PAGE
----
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ERIC Number: EJ808938
Record Type: Journal
Publication Date: 2006
Pages: 14
Abstractor: As Provided
Reference Count: 28
ISBN: N/A
ISSN: ISSN-1547-9714
The Issue of Gender Equity in Computer Science--What Students Say
Miliszewska, Iwona; Barker, Gayle; Henderson, Fiona; Sztendur, Ewa
Journal of Information Technology Education, v5 p107-120 2006
The under-representation and poor retention of women in computing courses at Victoria University is a concern that has continued to defy all attempts to resolve it. Despite a range of initiatives created to encourage participation and improve retention of females in the courses, the percentage of female enrolments has declined significantly in recent years, from 32% in 1994 to 18% in 2004, while attrition rates soared to 40% in 2003. A recent research study investigated these negative trends with respect to gender equity in computing courses: of interest was the possibility of gender bias in the learning environment and its impact on female attrition rates. Focus groups and surveys involving computing students of both genders were used as data collection tools in the study. The overall findings from the focus groups were rather surprising, as they yielded no strong indication of gender bias in the learning environment of the computing course; this applied to the logistical arrangements, academic staff, pedagogical methods, and course content. The thesis that the existence of gender bias in the learning environment contributes to high attrition rates of females in computing courses was not sufficiently supported. While the fact that students, both male and female, found their learning environment gender neutral was comforting, the realization that reasons other than gender bias drove females away from the computing course was not. High attrition rate of females remains the reality. Possible explanations of this phenomenon were suggested by the focus groups, and the search for confirmation of these indications and discovery of other contributing factors continued. The results of a subsequent survey confirmed several of the focus groups findings: the lack of gender balance in the course was considered immaterial, as was the gender of the lecturers and tutors; the course curriculum was deemed gender neutral; and, overall difficulty of the course and overall satisfaction with the course were rated similarly by both male and female students. Some of the survey results contradicted findings of the focus groups, notably the reported equal access to computers in laboratories and group-work unaffected by the gender of group members. Moreover, although female students did not regard the under-representation of females in the course as a problem, they singled out their fellow female students as the vital source of both academic and personal help, thereby reiterating the need for female peers in the course. The first year, particularly the first semester, of the course emerged as the "make or break" period especially for female students. Not only was it an important period with respect to adjustment to the course but also it was a period most likely to influence most female students' decisions about quitting the course. It appears that staff encouragement mattered little in dissuading female students from quitting, but the support of fellow students was important. Transition into the course, rather than gender bias, was identified as a possible factor contributing to high attrition rates of females in computing courses. Not only did the female students take considerably longer to settle into the course--up to six months, but they also were most likely to drop out of the course after the first year of study. This is of concern for two reasons: firstly, because of the large number of students contemplating dropping out; and secondly, because the role of the academic staff in persuading those students to stay was regarded as largely insignificant by the students. This study provides some explanation of the high attrition of females in computing courses, but the challenge still remains to develop effective strategies to halt this negative trend. (Contains 7 tables.)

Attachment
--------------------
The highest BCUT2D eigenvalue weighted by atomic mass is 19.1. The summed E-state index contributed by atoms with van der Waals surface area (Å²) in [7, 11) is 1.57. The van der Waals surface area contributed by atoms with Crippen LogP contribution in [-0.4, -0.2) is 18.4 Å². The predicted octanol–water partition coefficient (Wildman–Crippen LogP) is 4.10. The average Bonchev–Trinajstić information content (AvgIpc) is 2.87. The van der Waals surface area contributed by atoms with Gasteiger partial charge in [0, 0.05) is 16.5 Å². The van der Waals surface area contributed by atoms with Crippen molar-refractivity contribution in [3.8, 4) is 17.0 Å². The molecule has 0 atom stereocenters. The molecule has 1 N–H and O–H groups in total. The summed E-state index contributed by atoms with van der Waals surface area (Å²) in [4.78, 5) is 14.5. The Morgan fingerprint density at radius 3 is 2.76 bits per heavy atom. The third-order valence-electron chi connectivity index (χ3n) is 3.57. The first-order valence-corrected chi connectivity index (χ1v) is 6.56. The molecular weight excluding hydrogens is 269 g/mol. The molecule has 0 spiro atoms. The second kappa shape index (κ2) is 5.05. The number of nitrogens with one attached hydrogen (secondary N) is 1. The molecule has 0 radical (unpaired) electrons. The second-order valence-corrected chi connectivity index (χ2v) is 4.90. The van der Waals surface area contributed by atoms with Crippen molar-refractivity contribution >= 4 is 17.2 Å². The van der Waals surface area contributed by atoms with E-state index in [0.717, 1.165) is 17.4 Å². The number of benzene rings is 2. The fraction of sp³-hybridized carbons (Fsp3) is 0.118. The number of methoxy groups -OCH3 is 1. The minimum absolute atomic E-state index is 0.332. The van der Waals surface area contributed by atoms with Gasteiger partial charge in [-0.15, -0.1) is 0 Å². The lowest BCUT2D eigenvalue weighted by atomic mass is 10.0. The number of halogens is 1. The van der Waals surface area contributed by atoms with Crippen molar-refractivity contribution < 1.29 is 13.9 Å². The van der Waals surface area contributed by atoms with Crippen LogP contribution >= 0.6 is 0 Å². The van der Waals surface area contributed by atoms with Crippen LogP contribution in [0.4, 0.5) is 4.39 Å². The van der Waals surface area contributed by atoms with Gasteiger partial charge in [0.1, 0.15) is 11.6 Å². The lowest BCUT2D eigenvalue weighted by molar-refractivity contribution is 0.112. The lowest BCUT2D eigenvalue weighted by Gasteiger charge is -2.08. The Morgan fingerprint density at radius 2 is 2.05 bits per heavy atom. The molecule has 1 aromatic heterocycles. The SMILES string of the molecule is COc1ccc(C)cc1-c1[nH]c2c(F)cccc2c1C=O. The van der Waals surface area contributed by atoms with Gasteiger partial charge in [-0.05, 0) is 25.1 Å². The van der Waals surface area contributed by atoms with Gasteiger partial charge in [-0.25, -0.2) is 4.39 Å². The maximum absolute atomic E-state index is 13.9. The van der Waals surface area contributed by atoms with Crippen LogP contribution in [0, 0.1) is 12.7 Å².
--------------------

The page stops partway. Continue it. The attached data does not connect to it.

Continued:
Informing Science Institute. 131 Brookhill Court, Santa Rosa, CA 95409. Tel: 707-537-2211; Fax: 480-247-5724; Web site: http://JITE.org
Publication Type: Journal Articles; Reports - Research
Education Level: Higher Education
Audience: N/A
Language: English
Sponsor: N/A
Authoring Institution: N/A
Identifiers - Location: Australia